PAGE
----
Ramadi's fall shows US comments on Iraq too optimistic -analysts

Ramadi's fall shows US comments on Iraq too optimistic -analysts
Displaced Sunni people, who fled the violence in the city of Ramadi, arrive at the outskirts of Baghdad, May 19, 2015. Iraqi security forces on Tuesday deployed tanks and artillery around Ramadi to confront Islamic State fighters who have captured the city in a major defeat for the Baghdad government and its Western backers.

WASHINGTON - US assurances that Islamic State rebels were on the defensive even as they drove Iraqi forces from the key city of Ramadi are typical of the often unwarranted optimism that has characterized US public comments on the conflict, analysts said on Tuesday.

In the period before Iraqi troops retreated over the weekend, senior US military officials played down the strategic importance of the city, the capital of the vast western Anbar province, and said advances being trumpeted by Islamic State social media were just short-term gains.

"We firmly believe Daesh (Islamic State) is on the defensive throughout Iraq and Syria, attempting to hold previous gains while conducting small-scale, localized harassing attacks, occasional complex or high-profile attacks, in order to feed their ... propaganda apparatus," Marine Corps General Thomas Weidley told reporters on Friday, two days before Ramadi's fall.

Retired Army Lieutenant General David Barno, now at American University, said part of the US portrayal of the conflict was due to the "fog of war, not knowing what's actually going on on the battlefield, not being able to see what's occurring."

But he and other analysts noted US military officials may have been pushing too hard to portray events in a positive light instead of preparing the public for a long, hard struggle.

"I think there has probably been an unwarranted amount of optimism about progress against ISIS over the last six months or so," Barno said, using one of the group's acronyms.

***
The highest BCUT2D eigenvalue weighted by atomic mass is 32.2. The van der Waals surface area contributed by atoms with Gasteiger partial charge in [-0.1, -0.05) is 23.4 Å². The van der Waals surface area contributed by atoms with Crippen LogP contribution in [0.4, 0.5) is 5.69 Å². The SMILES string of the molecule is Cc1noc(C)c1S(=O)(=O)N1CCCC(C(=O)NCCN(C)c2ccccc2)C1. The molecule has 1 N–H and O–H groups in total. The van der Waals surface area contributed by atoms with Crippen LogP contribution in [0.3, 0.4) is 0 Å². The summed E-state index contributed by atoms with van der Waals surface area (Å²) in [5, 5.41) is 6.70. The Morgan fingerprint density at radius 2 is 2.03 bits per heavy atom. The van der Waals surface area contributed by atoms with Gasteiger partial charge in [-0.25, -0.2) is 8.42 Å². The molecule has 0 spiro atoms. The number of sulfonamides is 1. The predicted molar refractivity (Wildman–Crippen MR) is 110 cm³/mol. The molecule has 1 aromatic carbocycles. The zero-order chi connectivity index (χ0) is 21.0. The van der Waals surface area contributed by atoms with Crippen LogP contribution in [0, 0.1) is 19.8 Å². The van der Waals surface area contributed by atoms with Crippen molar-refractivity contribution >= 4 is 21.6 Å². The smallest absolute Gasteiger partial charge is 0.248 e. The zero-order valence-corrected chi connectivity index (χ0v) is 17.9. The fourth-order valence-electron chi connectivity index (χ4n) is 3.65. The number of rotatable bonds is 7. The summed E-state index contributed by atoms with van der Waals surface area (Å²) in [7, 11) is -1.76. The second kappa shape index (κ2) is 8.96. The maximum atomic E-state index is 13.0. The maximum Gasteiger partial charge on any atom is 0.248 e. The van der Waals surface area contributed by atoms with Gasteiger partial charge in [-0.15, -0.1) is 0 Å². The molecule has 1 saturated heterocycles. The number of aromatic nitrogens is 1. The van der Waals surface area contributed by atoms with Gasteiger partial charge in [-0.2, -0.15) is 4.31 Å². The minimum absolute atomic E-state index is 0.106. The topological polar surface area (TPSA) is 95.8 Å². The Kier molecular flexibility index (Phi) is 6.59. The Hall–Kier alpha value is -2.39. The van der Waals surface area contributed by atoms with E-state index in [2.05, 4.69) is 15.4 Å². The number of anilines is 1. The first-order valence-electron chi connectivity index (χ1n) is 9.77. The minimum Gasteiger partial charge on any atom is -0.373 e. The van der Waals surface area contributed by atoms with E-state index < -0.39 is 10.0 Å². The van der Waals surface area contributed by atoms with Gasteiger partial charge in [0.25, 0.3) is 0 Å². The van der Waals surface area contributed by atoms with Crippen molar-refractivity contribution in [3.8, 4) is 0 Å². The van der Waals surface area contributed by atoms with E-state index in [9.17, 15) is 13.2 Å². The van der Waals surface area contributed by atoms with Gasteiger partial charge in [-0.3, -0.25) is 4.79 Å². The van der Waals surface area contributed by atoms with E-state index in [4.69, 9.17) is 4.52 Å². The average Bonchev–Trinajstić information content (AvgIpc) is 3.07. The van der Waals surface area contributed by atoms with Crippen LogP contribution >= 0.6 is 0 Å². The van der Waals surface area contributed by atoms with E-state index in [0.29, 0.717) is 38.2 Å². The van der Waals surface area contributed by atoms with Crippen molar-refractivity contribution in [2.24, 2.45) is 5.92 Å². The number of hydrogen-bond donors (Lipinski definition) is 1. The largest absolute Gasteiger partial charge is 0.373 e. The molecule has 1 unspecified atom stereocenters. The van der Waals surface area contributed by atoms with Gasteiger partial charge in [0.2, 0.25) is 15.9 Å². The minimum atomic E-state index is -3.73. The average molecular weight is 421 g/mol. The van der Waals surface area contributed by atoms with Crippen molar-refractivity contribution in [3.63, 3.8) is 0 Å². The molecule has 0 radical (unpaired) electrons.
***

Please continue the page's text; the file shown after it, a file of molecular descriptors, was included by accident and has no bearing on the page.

He said Ramadi was the group's biggest success since it captured Mosul last year and declared itself an Islamic caliphate.

"So it's a very big deal and I think it was really unanticipated by the White House and ... probably by the Iraqi government as well," Barno said.

Anthony Cordesman, a defence analyst at the Center for Strategic and International Studies, said US public comments about the battle against Islamic State had done little to clarify the deep internal divisions among Sunnis, Shi'ites and Kurds that underlie the conflict.

"We haven't learned much since the days of the Vietnam follies," he said, referring to the much-criticised military press briefings during that war.

"There is always this tendency on the part of the PR (public relations) people to spin things, always present the most favourable case, rather than prepare people for the fact that some things are very difficult and uncertain," he added.

Barno and Cordesman both said the fall of Ramadi pointed to weaknesses in the overall US strategy. Barno said the level of US air strikes were "pinpricks" compared to what was required.

In the aftermath Iraqi retreat from the Ramadi, White House spokesman Josh Earnest said on Tuesday the administration was looking at ways to "tweak the strategy" in Iraq, but he also downplayed the loss as part of the ebb and flow of conflict.

"We have to sort of decide what our approach to these issues is going to be," he said. "Are we going to light our hair on fire every time that there is a setback in the campaign against ISIL?"

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